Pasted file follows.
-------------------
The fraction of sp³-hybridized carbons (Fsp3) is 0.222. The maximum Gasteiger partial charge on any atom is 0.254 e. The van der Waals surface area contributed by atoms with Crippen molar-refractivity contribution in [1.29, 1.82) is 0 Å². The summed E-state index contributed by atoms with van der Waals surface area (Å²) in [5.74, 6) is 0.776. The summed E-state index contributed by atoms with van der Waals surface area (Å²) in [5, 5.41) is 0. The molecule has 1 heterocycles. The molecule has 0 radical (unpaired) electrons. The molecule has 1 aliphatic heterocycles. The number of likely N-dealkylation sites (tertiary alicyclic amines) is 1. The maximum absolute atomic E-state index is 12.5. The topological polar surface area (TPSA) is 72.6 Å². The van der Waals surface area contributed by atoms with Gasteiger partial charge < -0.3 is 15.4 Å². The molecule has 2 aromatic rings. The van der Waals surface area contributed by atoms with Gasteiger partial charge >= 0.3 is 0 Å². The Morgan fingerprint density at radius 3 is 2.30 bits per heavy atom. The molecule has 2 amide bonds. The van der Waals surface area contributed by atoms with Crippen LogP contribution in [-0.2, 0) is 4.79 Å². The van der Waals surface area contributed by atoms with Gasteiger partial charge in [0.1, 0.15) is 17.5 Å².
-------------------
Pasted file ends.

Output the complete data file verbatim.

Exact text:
The fraction of sp³-hybridized carbons (Fsp3) is 0.222. The maximum Gasteiger partial charge on any atom is 0.254 e. The van der Waals surface area contributed by atoms with Crippen molar-refractivity contribution in [1.29, 1.82) is 0 Å². The summed E-state index contributed by atoms with van der Waals surface area (Å²) in [5.74, 6) is 0.776. The summed E-state index contributed by atoms with van der Waals surface area (Å²) in [5, 5.41) is 0. The molecule has 1 heterocycles. The molecule has 0 radical (unpaired) electrons. The molecule has 1 aliphatic heterocycles. The number of likely N-dealkylation sites (tertiary alicyclic amines) is 1. The maximum absolute atomic E-state index is 12.5. The topological polar surface area (TPSA) is 72.6 Å². The van der Waals surface area contributed by atoms with Gasteiger partial charge < -0.3 is 15.4 Å². The molecule has 2 aromatic rings. The van der Waals surface area contributed by atoms with Gasteiger partial charge >= 0.3 is 0 Å². The Morgan fingerprint density at radius 3 is 2.30 bits per heavy atom. The molecule has 2 amide bonds. The van der Waals surface area contributed by atoms with Crippen LogP contribution in [-0.2, 0) is 4.79 Å². The van der Waals surface area contributed by atoms with Gasteiger partial charge in [0.1, 0.15) is 17.5 Å².